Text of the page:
Indeed, there are many occasions when the instrumentalists are asked to employ special effects… sul ponticello bowing for Christ's agony; some extraordinary wind playing – Xenia Löffler's oboe, in the opening Sinfonia [CD1.tr.1], for example, is remarkable. Similarly, the text paints many vivid pictures: onomatopoeia is used to evoke nature, for example: "Brich brüllender Abgrund". And, although Mattheson termed Telemann's style here "sacred opera", piety is not lost: think of the drama of Verdi's requiem for an analogous comparison. Emotion is uppermost in the writing. Jacobs elicits and controls it admirably. There is never any sense of abandon. But at the same time not a bar of stuffiness. Above all, Jacobs has succeeded in integrating the music's arias, duets, recitatives, choruses, ariosos and chorales into much more than an extended cantata. Passion informs the whole two hours and twenty minutes we get on these two highly attractive CDs.
The soloists are strong. Meticulously, they articulate every nuance and subtlety without preciousness. Teuscher (Mary), Behle (Evangelist) and Weisser (Christ) in particular bring great depth and acumen to their accounts. One might have wished for a slightly stronger sense of interaction between soloists, given the dramatic milieu that is conveyed so successfully in every other way. But that's not a significant drawback at all. The poetry itself does most of the work. These six soloists do more than stage a series of static tableaux. They retain all necessary dignity and their detachment increasingly augments the sense of gravity which Telemann ineffably creates.
The playing of the RIAS Kammerchor and Akademie für Alte Musik Berlin is first class throughout. Keen, crisp, gentle where restraint is needed, expressive and enthusiastic without ever a hint of bombast or spurious melodrama it's nevertheless full of momentum, threat, pathos and power. Individual members of the Akademie (playing some three dozen instruments) give great pleasure for sweetness of tone, vibrancy of color and the negotiation of many tricky passages. There are moments of the Passion that are violent, brutal almost:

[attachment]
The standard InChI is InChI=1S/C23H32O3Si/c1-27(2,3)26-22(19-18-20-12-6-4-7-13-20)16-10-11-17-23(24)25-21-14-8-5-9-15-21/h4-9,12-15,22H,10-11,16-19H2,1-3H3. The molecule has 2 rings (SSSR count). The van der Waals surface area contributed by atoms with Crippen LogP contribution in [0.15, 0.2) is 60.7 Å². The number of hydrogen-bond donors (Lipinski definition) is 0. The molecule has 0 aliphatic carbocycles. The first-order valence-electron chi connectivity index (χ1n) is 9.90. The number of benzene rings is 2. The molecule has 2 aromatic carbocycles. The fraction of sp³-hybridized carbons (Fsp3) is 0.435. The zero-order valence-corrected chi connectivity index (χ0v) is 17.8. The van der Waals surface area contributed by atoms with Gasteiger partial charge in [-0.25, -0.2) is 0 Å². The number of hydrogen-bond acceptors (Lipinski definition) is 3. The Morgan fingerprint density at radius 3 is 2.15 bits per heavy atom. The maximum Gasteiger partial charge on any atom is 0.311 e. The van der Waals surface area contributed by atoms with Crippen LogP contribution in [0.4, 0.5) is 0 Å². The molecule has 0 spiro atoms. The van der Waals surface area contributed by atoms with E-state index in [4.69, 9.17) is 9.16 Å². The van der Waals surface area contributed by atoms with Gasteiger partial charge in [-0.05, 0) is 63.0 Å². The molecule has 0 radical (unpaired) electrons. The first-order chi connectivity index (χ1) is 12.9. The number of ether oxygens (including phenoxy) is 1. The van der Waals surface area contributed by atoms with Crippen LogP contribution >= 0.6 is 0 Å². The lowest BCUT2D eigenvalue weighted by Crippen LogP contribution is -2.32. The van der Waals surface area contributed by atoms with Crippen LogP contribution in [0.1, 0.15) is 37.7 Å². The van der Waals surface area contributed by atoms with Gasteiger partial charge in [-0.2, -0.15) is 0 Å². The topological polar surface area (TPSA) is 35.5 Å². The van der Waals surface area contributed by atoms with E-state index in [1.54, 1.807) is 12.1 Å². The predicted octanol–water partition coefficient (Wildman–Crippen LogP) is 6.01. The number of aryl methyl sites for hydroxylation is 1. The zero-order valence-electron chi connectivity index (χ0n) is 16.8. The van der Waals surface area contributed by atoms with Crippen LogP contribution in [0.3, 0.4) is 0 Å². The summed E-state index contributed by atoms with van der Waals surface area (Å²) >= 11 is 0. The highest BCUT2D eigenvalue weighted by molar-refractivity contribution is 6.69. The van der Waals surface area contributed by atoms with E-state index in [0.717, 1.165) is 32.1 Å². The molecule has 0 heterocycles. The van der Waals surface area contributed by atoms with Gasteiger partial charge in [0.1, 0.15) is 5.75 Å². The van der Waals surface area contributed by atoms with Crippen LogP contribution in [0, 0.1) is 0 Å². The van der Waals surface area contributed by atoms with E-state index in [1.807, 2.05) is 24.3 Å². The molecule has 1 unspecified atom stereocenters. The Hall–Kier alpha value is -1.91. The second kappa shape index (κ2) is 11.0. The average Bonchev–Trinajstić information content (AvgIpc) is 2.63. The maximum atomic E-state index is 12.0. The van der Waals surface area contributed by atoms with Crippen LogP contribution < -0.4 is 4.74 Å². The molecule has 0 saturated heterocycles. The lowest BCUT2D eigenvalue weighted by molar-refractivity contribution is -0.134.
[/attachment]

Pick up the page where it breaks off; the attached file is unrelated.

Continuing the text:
Erwäg, ergrimmte Natterbrut
was deine Wut und Rachgier tut!
Den Schöpfer will ein Wurm verdeben,
Ein Mensch bricht über Gott den Stab!
Dem Leben sprecht ihr's Leben ab,
Des Todes Tod soll durch euch sterben!
It's to Jacobs' credit that this well-blended set of musical forces comes across as an approachable and not histrionic whole, worthy of the nature of the theme. It ought not to be too fanciful to hope that this performance comes close to one to which audiences (not congregations) warmed during Telemann's lifetime. Significantly, Telemann's Brockes-passion is likely to give pleasure on many repeated listenings – ideally with a firm place in the repertoire now.
If there has to be a minor cavil, it would be that, for whatever reason, Jacobs has cut four arias from the Brockes-Passion. If this is to be the reference recording (and it is!), then surely it'd be preferable to have it complete.
This is also a beautifully produced pair of CDs: the booklet is lavishly illustrated with contemporary engravings, musical examples, excellent essays – and of course the libretto in German, then French and English. The acoustic is close, focused and appropriate in every way to the Passion. Recorded in March 2008 in the Teldex studio in Berlin, it brings out the essence of all the voices and instruments in a highly pleasing way. This set – and Harmonia Mundi for its continuing commitment to innovation and quality – seem sure to win multiple prizes for a release that is both spectacular because of its performance and production standards; and extremely satisfying for the repertoire. No other recordings exist – Nicholas McGegan's Hungaroton version is long deleted. A real winner and one recommended without hesitation.
Copyright © 2009, Mark Sealey